Monday, June 22, 2009

Middle Eastern Inspired Wheat Berry Salad

This salad is easy to put together and improves as it sits in the refrigerator. It makes a great cold lunch or picnic item. The great thing about using wheat berries is that they are minimally processed and therefore retain more of their nutrition.

The wheat berries and sunflower seeds retain their chewy texture, which is a nice counterpoint texturally to the softer vegetables. The sumac helps to enhance the lemon flavor and adds an additional sour note to the salad that is unusual.

If you are unfamiliar with sumac it is a common Middle Eastern spice that grows wild in both the Middle East and Italy and comes from the dark purple berries that are dried and ground. The taste of sumac is fruity and sour. Sumac can be purchased online or is found at well stocked Middle Eastern markets. If you can’t find it, add more lemon juice and zest to the recipe for a similar flavor.

This salad is very healthy with the inclusion of the garlic, onion and tomatoes, which are all reported to help protect you from cancer. A serving of this salad contains more than 15 grams of fiber, which is half of what you need for the entire day, and more than the 12 grams of fiber the average American consumes in a day.

I serve this salad as an entrée when the weather is warm and I want something refreshing for dinner. Since the entire dish has less than 400 calories and 15 grams of protein. I think it makes a great light, yet substantial dinner packed with a lot of nutrition.

Middle Eastern Inspired Wheat Berry Salad
Makes 4 servings


1 cup of wheat berries, which will be cooked and cooled
4 cups of water to cook wheat berries
zest and juice from one lemon
1 tablespoon of extra virgin olive oil
3 garlic cloves, grated or finely minced
1 tablespoon of sumac powder
2 fresh tomatoes, diced
1 pound of snow peas, sliced into ¼ to ½ inch lengths
½ red onion, finely diced
½ cup of raw sunflower seeds
1 hass avocado, sliced
8 cups of lettuce
salt and black pepper to taste


Cook wheat berries in at least four cups of water until tender. The wheat berries will take at least an hour to cook. Be certain to check them periodically to make certain the water has not evaporated. When the wheat is tender to the tooth, but still a little firm, pour the wheat berries into a colander and drain. Rinse them in cold water if you are in a hurry.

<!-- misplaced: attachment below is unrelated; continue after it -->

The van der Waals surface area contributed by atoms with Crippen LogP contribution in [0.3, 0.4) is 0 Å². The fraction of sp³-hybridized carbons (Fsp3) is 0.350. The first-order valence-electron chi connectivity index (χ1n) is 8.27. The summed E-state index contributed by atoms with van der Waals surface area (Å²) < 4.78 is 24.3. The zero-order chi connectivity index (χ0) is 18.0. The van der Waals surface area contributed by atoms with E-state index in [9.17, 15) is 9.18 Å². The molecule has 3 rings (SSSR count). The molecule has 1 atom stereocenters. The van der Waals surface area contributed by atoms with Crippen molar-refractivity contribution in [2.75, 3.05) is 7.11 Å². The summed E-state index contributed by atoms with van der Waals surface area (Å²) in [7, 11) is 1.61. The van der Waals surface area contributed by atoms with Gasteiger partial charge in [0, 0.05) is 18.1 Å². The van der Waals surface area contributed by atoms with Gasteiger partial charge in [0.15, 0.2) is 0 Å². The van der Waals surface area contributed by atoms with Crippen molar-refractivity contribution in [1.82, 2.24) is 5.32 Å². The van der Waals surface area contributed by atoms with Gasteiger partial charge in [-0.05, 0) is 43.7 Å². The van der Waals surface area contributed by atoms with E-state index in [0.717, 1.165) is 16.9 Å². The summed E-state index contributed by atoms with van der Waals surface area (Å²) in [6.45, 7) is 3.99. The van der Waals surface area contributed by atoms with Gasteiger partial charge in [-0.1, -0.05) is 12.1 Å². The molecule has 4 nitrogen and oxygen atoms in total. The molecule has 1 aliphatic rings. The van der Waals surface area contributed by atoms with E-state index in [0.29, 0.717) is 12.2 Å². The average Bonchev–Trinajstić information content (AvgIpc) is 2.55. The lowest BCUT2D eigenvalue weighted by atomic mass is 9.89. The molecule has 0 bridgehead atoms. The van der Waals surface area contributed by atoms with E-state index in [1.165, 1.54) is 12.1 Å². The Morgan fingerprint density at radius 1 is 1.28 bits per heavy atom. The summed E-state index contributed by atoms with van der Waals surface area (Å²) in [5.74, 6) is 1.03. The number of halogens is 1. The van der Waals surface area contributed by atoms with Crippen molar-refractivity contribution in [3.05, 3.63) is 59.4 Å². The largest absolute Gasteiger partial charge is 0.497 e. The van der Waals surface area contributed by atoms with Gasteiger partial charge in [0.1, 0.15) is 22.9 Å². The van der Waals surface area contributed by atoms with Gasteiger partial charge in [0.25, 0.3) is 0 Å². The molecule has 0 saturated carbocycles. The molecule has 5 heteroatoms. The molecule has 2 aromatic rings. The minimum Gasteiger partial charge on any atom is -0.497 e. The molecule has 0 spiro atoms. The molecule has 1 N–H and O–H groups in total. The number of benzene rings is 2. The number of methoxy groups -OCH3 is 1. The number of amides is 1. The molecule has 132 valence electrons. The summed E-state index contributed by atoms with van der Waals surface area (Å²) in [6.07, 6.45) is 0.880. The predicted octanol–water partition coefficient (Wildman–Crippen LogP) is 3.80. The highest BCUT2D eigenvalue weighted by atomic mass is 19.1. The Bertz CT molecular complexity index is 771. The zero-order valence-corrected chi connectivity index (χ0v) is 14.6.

Combine the lemon zest and juice, extra virgin olive oil, garlic and sumac. Move cooled wheat berries to a dish with a lid. Pour the dressing over the wheat berries and toss to coat evenly. Add the tomatoes, snow peas and red onion and refrigerate covered, until ready to serve.

Before serving the salad taste for salt and pepper and adjust accordingly. To serve place two cups of lettuce on each chilled plate. Top with one quarter of the wheat berry salad and fan a quarter of the avocado on top of each serving.

Nutritional Information:

Amount Per Serving
Calories - 396.17
Calories From Fat (34%) - 135.61

Total Fat - 16g
Saturated Fat - 1.99g
Cholesterol - 0mg
Sodium - 29.5mg
Potassium - 1031.35mg
Total Carbohydrates - 54.79g
Fiber - 15.34g
Sugar - 7.3g
Protein - 15.28g


This is a good salad when you want something cold that is still substantial. The salad would make a nice lunch or light dinner. This salad would also be good with cucumber or fresh parsley. If you have any almond feta on hand that would make nice addition to the salad.

If you haven’t tried making wheat berry salads before this may have you making many variations. We enjoy the chewy texture of the wheat berries in all types of cold salads. You can use the wheat berries in place of brown rice or pasta in any cold salad.

Be careful when eating as sumac will stain your clothing. If you rinse the sumac out immediately with cold water the stain won't set.

No comments:

Post a Comment

Related Posts with Thumbnails